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Hart's Uriel Rodriguez: Where he belongs

After sitting out last year, Hart senior puts differences aside for return in 2010-11 season

Posted: February 5, 2011 10:10 p.m.
Updated: February 5, 2011 10:10 p.m.
Hart forward Uriel Rodriguez leads the team with 11 goals this season, and has been paramount in a successful season so far. Hart forward Uriel Rodriguez leads the team with 11 goals this season, and has been paramount in a successful season so far.
Hart forward Uriel Rodriguez leads the team with 11 goals this season, and has been paramount in a successful season so far.

Uriel Rodriguez couldn’t stand to watch his team lose last year.

Well, it wasn’t his team at the time. He was sitting out that season, his junior year.

All he could do is watch from the stands at Hart High School as the soccer team played out an 0-9-1 season in the Foothill League.

“I would go to the game and I would see them losing and that would get me to want to play,” Rodriguez says. “I kind of felt like I could go out and help the team.”

The senior forward has certainly delivered on the promise.

With a 6-1-1 record against Foothill opponents so far this year, the Indians are the top team in the league heading into the final two games of the regular season.

It’s quite a contrast from a year ago.

“He’s a fighter,” says Hart head coach Fausto Arana. “That’s one of the things that I like about him is the will to win.”

In fact, it was the will to win that brought the 18-year-old back into a Hart uniform this year, and now he leads the team with 11 goals.

After starting for the varsity team in both his freshman and sophomore years, Rodriguez decided to try to take his talents south of the border.

More specifically, he traveled to Guadalajara, Mexico, where he tried out for the Atlas Football Club the summer before his junior year.

Through the rain, the muddy field and the competition of professional soccer players, Rodriguez didn’t make the team.
“It kind of put him down a little bit,” says teammate and friend Andrew Trejo. “But his family told him a little bit, and I told him that he’s still young and he still has a lot of time.”

Rodriguez said he plans on trying out again, depending on whether or not he gets accepted into college.

In the meantime, he was without a soccer team. Because of the Atlas tryouts overlapping with the start of high school season, he wasn’t able to make Hart’s team either for the 2009-10 season.

Trejo, a senior midfielder who played varsity with Rodriguez his freshman year, opted not to play both his sophomore and junior year.

So there the two of them sat, watching from a distance and slowly building up motivation to return to the team and anchor what has proven to be a season of redemption for the Indians.

“It was hard for us to see them go out and lose every single game,” Trejo says.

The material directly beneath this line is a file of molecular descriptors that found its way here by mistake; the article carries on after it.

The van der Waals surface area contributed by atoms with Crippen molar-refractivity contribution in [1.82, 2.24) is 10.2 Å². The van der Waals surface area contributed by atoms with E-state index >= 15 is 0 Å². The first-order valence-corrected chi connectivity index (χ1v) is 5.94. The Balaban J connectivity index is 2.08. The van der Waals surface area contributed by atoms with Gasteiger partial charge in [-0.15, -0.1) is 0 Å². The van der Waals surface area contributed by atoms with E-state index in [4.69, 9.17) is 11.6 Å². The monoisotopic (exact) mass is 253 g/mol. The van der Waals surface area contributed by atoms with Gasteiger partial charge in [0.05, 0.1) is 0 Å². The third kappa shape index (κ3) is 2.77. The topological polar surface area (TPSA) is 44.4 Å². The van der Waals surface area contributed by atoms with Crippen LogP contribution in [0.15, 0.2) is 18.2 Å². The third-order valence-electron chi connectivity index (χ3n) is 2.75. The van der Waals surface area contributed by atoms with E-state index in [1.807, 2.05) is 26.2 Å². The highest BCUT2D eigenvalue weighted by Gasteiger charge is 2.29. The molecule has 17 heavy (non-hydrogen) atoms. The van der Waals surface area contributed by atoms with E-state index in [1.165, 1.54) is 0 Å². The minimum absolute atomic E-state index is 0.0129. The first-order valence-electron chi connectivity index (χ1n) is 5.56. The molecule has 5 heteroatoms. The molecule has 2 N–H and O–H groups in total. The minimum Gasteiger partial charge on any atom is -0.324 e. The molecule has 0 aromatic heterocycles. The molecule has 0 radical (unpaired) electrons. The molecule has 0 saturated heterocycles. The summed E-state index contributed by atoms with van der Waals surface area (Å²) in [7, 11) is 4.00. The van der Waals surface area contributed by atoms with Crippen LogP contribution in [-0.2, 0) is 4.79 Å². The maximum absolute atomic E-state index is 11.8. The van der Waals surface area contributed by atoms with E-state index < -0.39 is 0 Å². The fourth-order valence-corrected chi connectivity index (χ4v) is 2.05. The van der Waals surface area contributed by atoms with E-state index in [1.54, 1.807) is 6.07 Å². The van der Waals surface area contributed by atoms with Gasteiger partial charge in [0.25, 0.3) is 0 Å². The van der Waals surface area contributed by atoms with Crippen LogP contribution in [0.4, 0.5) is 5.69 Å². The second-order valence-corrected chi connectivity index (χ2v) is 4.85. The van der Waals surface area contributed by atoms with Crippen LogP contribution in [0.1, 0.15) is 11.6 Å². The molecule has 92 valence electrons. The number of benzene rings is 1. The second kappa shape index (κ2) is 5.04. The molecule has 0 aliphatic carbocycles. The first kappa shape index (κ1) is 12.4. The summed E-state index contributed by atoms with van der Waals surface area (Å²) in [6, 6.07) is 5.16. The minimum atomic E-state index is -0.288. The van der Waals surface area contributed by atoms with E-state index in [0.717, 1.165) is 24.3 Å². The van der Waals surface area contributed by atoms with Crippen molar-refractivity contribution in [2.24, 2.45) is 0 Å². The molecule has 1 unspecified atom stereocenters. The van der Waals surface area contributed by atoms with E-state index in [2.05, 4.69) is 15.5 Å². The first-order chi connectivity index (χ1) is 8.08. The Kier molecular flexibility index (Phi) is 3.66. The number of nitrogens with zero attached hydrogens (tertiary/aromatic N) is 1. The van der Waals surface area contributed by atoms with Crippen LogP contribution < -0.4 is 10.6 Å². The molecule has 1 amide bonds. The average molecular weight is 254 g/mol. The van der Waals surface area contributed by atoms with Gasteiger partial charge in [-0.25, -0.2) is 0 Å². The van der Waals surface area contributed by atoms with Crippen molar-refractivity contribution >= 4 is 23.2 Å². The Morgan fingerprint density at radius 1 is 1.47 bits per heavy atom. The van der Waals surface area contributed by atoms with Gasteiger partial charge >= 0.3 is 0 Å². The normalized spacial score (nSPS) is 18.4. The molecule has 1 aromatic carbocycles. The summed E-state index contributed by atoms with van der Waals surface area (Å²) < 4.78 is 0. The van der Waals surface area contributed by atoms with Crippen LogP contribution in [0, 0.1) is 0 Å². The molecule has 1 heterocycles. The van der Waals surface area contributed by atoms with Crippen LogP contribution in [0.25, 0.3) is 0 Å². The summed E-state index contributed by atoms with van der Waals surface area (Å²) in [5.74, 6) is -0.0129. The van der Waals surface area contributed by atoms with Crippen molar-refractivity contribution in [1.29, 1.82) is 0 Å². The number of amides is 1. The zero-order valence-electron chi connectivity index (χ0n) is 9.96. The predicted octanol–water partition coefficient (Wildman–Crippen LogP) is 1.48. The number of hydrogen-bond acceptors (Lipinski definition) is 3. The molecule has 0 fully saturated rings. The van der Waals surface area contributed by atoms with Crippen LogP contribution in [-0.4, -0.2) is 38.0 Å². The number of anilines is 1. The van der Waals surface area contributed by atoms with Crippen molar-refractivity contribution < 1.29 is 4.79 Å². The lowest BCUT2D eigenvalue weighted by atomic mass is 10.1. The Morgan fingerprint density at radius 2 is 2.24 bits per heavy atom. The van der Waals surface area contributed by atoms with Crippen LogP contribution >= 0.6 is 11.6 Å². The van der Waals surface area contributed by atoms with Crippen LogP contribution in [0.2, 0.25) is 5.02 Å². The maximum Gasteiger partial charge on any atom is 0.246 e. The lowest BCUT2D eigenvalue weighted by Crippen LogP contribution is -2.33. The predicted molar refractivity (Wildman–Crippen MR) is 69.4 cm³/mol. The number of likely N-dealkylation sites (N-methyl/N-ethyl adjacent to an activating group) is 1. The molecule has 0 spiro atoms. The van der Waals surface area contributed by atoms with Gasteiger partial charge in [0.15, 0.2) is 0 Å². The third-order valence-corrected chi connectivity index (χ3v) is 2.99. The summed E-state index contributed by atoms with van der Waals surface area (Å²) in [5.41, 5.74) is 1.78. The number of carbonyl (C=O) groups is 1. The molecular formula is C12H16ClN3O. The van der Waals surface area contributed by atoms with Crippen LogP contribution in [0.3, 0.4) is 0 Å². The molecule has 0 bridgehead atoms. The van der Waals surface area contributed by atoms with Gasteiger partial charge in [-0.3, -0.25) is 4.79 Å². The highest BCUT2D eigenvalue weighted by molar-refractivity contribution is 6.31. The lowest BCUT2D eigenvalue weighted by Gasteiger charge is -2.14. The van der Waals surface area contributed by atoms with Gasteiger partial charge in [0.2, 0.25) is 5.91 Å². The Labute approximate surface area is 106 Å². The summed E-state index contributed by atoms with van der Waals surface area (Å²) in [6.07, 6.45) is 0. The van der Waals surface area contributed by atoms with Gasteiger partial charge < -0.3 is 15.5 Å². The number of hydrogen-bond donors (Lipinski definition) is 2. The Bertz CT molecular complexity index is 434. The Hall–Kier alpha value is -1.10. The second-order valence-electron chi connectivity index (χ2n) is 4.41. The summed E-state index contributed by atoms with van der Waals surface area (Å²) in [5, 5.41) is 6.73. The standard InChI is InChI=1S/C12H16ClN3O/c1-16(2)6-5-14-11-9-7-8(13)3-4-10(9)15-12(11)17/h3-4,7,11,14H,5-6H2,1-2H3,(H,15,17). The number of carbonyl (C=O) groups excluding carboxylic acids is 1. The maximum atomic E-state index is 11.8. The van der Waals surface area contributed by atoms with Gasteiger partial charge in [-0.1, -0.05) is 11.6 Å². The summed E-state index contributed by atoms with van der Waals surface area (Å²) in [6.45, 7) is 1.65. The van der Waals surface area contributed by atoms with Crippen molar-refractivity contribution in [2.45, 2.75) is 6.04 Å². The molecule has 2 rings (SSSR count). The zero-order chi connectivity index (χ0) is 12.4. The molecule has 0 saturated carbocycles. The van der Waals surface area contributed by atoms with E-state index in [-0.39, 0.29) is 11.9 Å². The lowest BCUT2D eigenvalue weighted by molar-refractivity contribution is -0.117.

At the conclusion of that season, the teammates came together and discussed their intentions for the following year.

According to Rodriguez, Hart’s sudden rise to the top wasn’t a surprise at all. It was a foregone conclusion.

“We were looking forward to this year a lot. We would talk about it,” Rodriguez says. “We would discuss every player, every position, how we would play. We would finally decide this is going to be a good team. We have the ability to win the league. We could make the playoffs.”

After a conversation like that, nothing was going to keep Rodriguez off the team — not even possible disharmony between him and the coaching staff.

When Arana took over the varsity program in 2008, Rodriguez was a sophomore.

Initially, Arana’s disciplinary style clashed with Rodriguez’s usual do-it-yourself style.

He wasn’t used to all the rules: If you miss class on game day, you can’t play. If you miss a practice, you can’t play in that week’s game. If you’re late to practice, the whole team is punished.

All these rules and concepts are built around working as a team, Arana says.

“Sometimes when they go into a new program, the coach’s philosophy is something that they don’t necessarily agree with,” Arana says. “My philosophy is to move the ball around, and it uses a lot more teamwork.”

A year of sitting out gave Rodriguez a new perspective, though.

He and Trejo both decided it was time to return to the team and finish what they had started in their freshman year.

“We know we can help this team out a lot,” Trejo says. “And we just decided that we should do it for our teammates.”
Both Rodriguez and Trejo rejoined the team, and in turn, rejoined the new coaching style.

“I remember the first meeting that we had,” Arana says of his reuniting with Rodriguez at the beginning of this season. “I talked to him and I said, ‘You know what I want. You know my philosophy.’ And he looked at me and said, ‘Yeah, I’ll do it.’”

Since then, it’s been all smiles for the Hart contingent.

The ball movement, continuous passing and strong team communication that Arana talked about has worked.

And although he maintains his straight forward, almost icy demeanor on the field, Rodriguez has developed a working bond with his teammates.

“I trust each player on the team,” he says. “I wouldn’t be scared that any player would lose the ball. I know they can do it.”

As the season has progressed, opponents have begun to favor Rodriguez defensively with double teams and physical play.
Naturally, it opens up scoring opportunities for other players.

Sure, Rodriguez isn’t scoring as much as of late, but Hart is still winning, and Rodriguez is perfectly happy with that.

After all, that’s why he came back in the first place.


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